The term folk horror has become popular in recent years to describe a subgenre of British horror cinema and television in the 1960s and 1970s. In particular the films ‘Witchfinder General’ (1968, Michael Reeves), ‘Blood on Satan’s Claw’ (1971, Piers Haggard), and ‘The Wicker Man’ (1973, Robin Hardy) are identified as key works in this subgenre, seen as distinct and different from the generic 19th Century world of Hammer and the contemporary settings of Amicus. The term was first coined by Piers Haggard during an interview with writer, actor, and broadcaster Mark Gatiss in his ‘A History of Horror’ (2010) documentary series.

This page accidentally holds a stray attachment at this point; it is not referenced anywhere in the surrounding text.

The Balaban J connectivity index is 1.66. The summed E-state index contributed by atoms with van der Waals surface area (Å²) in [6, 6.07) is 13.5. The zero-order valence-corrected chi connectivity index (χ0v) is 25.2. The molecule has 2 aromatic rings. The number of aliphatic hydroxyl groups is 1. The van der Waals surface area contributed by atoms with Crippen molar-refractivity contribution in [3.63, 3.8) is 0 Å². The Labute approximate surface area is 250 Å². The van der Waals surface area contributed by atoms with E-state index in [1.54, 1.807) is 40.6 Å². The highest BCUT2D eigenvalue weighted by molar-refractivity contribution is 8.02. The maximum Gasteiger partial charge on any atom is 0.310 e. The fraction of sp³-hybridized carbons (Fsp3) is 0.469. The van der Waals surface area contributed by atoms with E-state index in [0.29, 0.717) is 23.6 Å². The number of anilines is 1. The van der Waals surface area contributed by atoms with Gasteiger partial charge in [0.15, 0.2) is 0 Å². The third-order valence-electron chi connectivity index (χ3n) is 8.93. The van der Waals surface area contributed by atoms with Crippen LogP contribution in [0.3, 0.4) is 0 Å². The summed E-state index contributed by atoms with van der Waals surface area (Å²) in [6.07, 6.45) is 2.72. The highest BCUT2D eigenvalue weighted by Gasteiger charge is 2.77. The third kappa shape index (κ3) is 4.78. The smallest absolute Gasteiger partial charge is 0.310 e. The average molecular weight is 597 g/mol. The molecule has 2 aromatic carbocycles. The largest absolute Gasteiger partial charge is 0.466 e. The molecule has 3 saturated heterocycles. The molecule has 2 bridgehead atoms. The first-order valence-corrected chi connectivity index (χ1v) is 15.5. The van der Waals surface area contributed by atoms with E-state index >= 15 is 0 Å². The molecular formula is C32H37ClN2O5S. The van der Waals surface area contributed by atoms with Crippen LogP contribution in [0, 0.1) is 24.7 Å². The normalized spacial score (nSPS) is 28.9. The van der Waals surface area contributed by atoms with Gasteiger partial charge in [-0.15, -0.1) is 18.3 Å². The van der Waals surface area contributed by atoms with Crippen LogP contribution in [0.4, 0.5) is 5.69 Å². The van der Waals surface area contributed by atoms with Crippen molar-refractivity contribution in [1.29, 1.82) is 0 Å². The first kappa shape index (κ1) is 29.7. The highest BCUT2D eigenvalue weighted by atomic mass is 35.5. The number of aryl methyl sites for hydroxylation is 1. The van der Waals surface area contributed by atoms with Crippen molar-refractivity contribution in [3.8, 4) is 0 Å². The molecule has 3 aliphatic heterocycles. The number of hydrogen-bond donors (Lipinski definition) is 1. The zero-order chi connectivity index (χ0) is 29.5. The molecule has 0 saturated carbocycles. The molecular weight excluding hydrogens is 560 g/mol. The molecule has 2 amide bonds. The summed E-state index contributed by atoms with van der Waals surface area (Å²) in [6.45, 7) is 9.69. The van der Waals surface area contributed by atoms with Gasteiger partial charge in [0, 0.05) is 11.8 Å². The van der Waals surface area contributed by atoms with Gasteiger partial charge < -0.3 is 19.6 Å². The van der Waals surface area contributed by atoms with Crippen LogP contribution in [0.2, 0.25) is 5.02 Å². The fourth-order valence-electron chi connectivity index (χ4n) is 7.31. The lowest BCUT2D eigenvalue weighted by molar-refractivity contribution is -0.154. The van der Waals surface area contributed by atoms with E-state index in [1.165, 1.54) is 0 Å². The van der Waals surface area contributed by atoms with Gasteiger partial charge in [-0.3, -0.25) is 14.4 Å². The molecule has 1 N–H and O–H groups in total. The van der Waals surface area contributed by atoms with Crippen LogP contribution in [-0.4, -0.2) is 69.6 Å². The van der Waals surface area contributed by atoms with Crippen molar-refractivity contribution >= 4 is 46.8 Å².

Following Gatiss’ documentary, online commentators have further developed this notion of British folk horror, identifying both antecedents and later films featuring similar themes, elements and motifs. However, while there is a growing body of popular discourse on the subject, there is very little in the way of academic critique of this subgenre.
This thesis will redress this imbalance, providing an analysis of what defines and characterises folk horror as an identifiable and distinct corpus with British cinema and television.